Top 4 Things you Need to Know about Appraisals

Top 4 Things you Need to Know about Appraisals

The appraisal of a home is a vital part of any real estate transaction, and the role of an appraiser is possibly one of the most critical parts of the entire transaction. See below as to how you, as a Seller, can be way ahead of the learning curve with just a few helpful hints from me when are you ready to put your home on the market for sale!

1. Appraisers are always hyper sensitive to contributing to potentially over inflating any real estate market. And, with multiple offers being the norm in most price ranges here in Colorado Springs, they are even more so.  Encourage your real estate broker to have comparable sold data ready to present to an appraiser. This data should support whatever sales price the buyer and seller finally agree to...ESPECIALLY vital if that sales price is OVER what the original list price was.

2. Most real estate brokers are ridiculously busy right now, but that ABSOLUTELY DOES NOT excuse your real estate broker from not showing up to your home, with comparable sold data and a list of every improvement made to the home in hand to meet the appraiser for his or her site inspection. Your real estate broker knows your home better than the appraiser does, so make sure your real estate broker shows up and represents!

3. Your real estate broker should be as descriptive as possible about your real estate listing and include, if at all possible, ALL 36 photos that the Pikes Peak MLS allows. It helps an appraiser immensely to include photos of the front of your home, the rear of your home, the street view of your home, and all major rooms in your home as well as the features of the home itself. Again, your real estate broker knows your home better than the appraiser does. 

4. What your real estate broker should tell you, from the very beginning, about the role of an appraiser in a real estate transaction? The role of the appraiser is actually NOT to confirm the sales price, but to provide the Buyer's lender an independent, objective, and completely impartial opinion of the value of your home. This value of your home is considered the collateral to which the Buyer's loan would be based.

Happy Selling! 

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Condos and Townhouses - What's the difference?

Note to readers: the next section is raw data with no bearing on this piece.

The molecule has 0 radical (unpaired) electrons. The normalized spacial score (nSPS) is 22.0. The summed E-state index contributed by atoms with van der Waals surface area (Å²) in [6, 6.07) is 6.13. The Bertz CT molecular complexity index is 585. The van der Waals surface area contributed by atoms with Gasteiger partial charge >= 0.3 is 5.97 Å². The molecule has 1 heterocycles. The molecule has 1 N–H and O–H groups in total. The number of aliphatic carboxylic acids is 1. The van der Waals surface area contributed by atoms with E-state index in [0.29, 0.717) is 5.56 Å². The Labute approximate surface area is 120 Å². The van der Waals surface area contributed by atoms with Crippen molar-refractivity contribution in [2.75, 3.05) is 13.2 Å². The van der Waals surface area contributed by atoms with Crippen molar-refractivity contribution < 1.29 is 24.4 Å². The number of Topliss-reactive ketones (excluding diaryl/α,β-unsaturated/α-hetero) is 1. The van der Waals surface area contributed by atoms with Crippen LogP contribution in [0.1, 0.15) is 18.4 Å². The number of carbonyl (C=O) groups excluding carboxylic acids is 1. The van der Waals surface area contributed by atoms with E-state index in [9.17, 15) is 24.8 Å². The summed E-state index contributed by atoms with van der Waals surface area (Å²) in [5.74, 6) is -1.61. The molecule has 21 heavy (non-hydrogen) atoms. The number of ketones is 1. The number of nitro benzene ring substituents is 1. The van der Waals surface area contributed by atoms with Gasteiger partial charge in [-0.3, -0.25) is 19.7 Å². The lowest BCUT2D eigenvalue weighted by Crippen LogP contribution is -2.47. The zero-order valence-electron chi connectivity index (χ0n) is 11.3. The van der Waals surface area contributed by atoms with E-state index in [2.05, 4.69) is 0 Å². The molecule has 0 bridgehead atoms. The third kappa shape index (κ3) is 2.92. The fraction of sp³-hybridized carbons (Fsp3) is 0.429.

Condos and Townhouses - What's the difference?

There is a lot of confusion about the differences between condominiums and townhouses. They share many similarities, and this seems to be the source of this confusion. Even amongst real estate professionals we often hear more opinions than facts.

So, let's start by clarifying, condominiums or condos are a type of real estate ownership. A townhouse is an actual style of building.

A condominium is best described as “the concept of ownership of a single unit of air space within a multi-unit dwelling, along with co- ownership of any common amenities (recreation centers, pools, etc...) and common areas of the structures and land among all unit owners.”

Townhouses are generally attached structures of 2 or more stories with common walls. These are a version of the old "Brownstones or "Row Houses" made popular on the east coast.

Similarities:

Townhouse ownership means you own the structure along with any associated land. So the owner of a townhouse can have absolute ownership, like a single family home.

Here's where things get a little confusing. It is not unusual to have “condominium ownership” of a townhouse. In other words, the structure is a "townhouse" while the ownership is "condominium".

Differences:

Ownership and common areas are the primary differences between condos and townhouses. You can actually have absolute ownership of a townhouse as well as the land (yard) associated with it. In a Condominium you only own the "air-space" inside of your particular unit.

The owners of a condominium development each own an equal share of the "General Common Elements". This includes the structural elements of the building roof, walls, halls, clubhouse, pool, etc...

In a townhouse community, any common elements are deeded to the the Home Owners Association (HOA). The townhouse owners are a part of the HOA but don't own an interest in these elements.